In a new collection of turbans inspired by elements existing in African countries that she has visited, Khattab is incorporating ideas that reunite the continent and its people, deeper than before.
Soccer, music, food and many aspects of language and culture might be strong forces of bridging Africa to the rest of the world but the bus does not stop with only these most loved forms of entertainment and identities.
Egyptian fashion designer, Yasmine Khattab, who traveled widely across Africa, is attempting to bring the continent together through her new designs.
Inspired mostly from her travels through Egypt, South Africa, Ghana, and Nigeria, the designer, known for her innovative styles, decided to use the on-going African Cup of Nations (AFCON 2019) to announce her new styles, although she was initially skeptical about the idea.
Against that fear, her new African style for veiled women surprised her when it began to attract many successes not only in Egypt, but also in places like Dubai, France, Maghreb, Bahrain and the Kingdom of Saudi Arabia.
Among them is the gele or a headdress from Nigeria. It is very famous in West Africa and especially worn for almost all ceremonies and occasions. And they are worn in very many styles, designs and even fabric.
In Ghana, the popular headgear is called duku, and it is traditionally worn by women of royal-decent, and also by many women during festivals, marriages, or even naming ceremonies for babies. Many religious organisations also encourage their women to always cover up their heads by using these headgears.
In South Africa, the doek is a head tie that is a worn by their women, mostly formed from the cloths they use. The head tie is used as an ornamental head covering or fashion accessory, or for functionality in different settings.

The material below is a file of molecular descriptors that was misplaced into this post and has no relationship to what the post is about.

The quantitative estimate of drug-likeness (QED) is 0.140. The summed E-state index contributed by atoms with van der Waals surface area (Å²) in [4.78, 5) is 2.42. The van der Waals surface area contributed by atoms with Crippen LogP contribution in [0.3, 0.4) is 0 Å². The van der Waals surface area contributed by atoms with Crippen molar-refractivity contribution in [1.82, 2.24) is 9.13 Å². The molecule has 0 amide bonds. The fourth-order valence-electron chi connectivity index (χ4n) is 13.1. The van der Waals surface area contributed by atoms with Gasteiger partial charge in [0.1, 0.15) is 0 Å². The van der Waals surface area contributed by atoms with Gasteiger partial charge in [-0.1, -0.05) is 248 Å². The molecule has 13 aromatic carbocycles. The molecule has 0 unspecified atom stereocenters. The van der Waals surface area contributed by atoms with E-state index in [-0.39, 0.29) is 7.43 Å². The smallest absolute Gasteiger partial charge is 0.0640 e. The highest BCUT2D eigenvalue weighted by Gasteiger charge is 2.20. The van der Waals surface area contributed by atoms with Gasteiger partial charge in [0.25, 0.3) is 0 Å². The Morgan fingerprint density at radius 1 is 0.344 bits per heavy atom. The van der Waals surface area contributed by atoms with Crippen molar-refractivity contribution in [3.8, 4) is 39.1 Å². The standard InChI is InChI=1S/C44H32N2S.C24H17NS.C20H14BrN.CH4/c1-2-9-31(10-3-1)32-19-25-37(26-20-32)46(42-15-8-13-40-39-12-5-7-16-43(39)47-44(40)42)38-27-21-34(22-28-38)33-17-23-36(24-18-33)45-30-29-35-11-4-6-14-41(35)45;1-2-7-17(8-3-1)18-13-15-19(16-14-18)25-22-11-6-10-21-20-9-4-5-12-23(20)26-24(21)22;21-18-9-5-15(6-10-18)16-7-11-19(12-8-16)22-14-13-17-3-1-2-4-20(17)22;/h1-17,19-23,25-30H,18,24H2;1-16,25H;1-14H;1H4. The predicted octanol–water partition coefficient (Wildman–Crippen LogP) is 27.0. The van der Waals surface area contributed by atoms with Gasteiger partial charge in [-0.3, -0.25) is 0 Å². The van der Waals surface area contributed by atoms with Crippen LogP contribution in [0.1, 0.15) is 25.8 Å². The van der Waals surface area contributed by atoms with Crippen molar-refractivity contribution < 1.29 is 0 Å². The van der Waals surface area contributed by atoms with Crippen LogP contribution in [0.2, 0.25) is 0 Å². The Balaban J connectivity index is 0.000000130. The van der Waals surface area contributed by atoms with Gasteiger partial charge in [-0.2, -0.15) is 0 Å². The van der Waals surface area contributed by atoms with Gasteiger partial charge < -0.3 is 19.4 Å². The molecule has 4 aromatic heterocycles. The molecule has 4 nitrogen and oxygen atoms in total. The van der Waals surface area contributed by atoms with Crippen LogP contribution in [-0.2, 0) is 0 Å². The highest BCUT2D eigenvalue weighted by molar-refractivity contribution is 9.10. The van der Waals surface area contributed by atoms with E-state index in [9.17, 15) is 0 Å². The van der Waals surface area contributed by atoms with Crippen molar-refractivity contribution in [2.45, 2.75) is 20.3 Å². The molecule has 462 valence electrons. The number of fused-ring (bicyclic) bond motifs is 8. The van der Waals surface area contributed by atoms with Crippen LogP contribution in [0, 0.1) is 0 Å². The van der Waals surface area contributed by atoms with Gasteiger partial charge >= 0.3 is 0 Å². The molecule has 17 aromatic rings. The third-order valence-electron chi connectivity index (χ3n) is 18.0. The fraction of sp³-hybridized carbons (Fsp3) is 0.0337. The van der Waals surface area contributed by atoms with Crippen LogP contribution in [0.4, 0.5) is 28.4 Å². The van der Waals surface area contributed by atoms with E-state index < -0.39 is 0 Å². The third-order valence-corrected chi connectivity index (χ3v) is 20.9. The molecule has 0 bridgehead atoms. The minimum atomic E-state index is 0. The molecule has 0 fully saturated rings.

As a way of properly achieving the goal of bridging the continental gap with fashion, through her turbans, Khattab’s designs followed the train of styles from these different countries that she had visited, blending the different materials like cotton, gabardine, silk and Viscose, as well as the merging of fabrics from Egypt, the rest of Africa and India in her designs.
Khattab’s styles include the African Snake, which is inspired by popular headgear designs from Ghana and Nigeria, with special designs showcasing the movement of snakes.
Her African Woman style, epitomizing the African with her dark skin and curly hair, appears as a print on some turban’s designs, while the High Volume Look is a hijab style of African women, which depends on twisting more than one layer of fabrics on top of their heads to give a high volume look. According to her, she got this final look with less effort.
It is worth mentioning that India is one of the most popular countries for the use of turbans in the world. Face2FaceAfrica.com highlighted the unique and smart story of how some African-Americans hid behind the wearing of the Indian turbans to escape the symbol of segregation.
The turbans feature many variations and are mostly worn as customary headwear by people of various cultures. Communities with prominent turban-wearing traditions can be found in the Indian subcontinent, Southeast Asia, the Arabian Peninsula, the Middle East, Central Asia, North Africa and the Horn of Africa.
Wearing turbans is common among Sikhs, including women. The headgear also serves as a religious observance, including among Shia Muslims who regard turban-wearing as Sunnah Mu’akkadah (confirmed tradition).